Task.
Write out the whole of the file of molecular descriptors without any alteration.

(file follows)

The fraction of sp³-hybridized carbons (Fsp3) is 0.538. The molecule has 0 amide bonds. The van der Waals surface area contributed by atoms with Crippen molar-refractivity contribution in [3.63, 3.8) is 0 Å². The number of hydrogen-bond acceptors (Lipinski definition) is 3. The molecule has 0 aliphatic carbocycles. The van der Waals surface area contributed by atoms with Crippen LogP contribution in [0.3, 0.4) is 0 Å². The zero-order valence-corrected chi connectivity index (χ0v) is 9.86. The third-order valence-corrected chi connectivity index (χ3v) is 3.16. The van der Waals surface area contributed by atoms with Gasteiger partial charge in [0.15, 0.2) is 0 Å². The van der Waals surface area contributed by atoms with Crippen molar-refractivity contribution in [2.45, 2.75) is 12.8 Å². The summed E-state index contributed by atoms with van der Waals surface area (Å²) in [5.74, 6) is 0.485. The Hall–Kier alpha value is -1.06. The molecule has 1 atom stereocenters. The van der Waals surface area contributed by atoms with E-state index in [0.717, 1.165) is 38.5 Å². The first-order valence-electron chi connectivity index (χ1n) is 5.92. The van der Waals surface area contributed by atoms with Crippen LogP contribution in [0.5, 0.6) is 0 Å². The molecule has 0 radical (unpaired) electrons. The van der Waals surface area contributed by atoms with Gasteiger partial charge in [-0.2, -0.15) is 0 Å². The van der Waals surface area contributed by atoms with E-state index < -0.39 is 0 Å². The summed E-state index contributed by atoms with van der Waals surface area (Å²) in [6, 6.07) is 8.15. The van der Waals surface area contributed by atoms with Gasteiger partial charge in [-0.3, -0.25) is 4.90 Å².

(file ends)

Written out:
The fraction of sp³-hybridized carbons (Fsp3) is 0.538. The molecule has 0 amide bonds. The van der Waals surface area contributed by atoms with Crippen molar-refractivity contribution in [3.63, 3.8) is 0 Å². The number of hydrogen-bond acceptors (Lipinski definition) is 3. The molecule has 0 aliphatic carbocycles. The van der Waals surface area contributed by atoms with Crippen LogP contribution in [0.3, 0.4) is 0 Å². The zero-order valence-corrected chi connectivity index (χ0v) is 9.86. The third-order valence-corrected chi connectivity index (χ3v) is 3.16. The van der Waals surface area contributed by atoms with Gasteiger partial charge in [0.15, 0.2) is 0 Å². The van der Waals surface area contributed by atoms with Crippen molar-refractivity contribution in [2.45, 2.75) is 12.8 Å². The summed E-state index contributed by atoms with van der Waals surface area (Å²) in [5.74, 6) is 0.485. The Hall–Kier alpha value is -1.06. The molecule has 1 atom stereocenters. The van der Waals surface area contributed by atoms with E-state index in [0.717, 1.165) is 38.5 Å². The first-order valence-electron chi connectivity index (χ1n) is 5.92. The van der Waals surface area contributed by atoms with Crippen LogP contribution in [0.5, 0.6) is 0 Å². The molecule has 0 radical (unpaired) electrons. The van der Waals surface area contributed by atoms with Gasteiger partial charge in [-0.2, -0.15) is 0 Å². The van der Waals surface area contributed by atoms with E-state index < -0.39 is 0 Å². The summed E-state index contributed by atoms with van der Waals surface area (Å²) in [6, 6.07) is 8.15. The van der Waals surface area contributed by atoms with Gasteiger partial charge in [-0.3, -0.25) is 4.90 Å².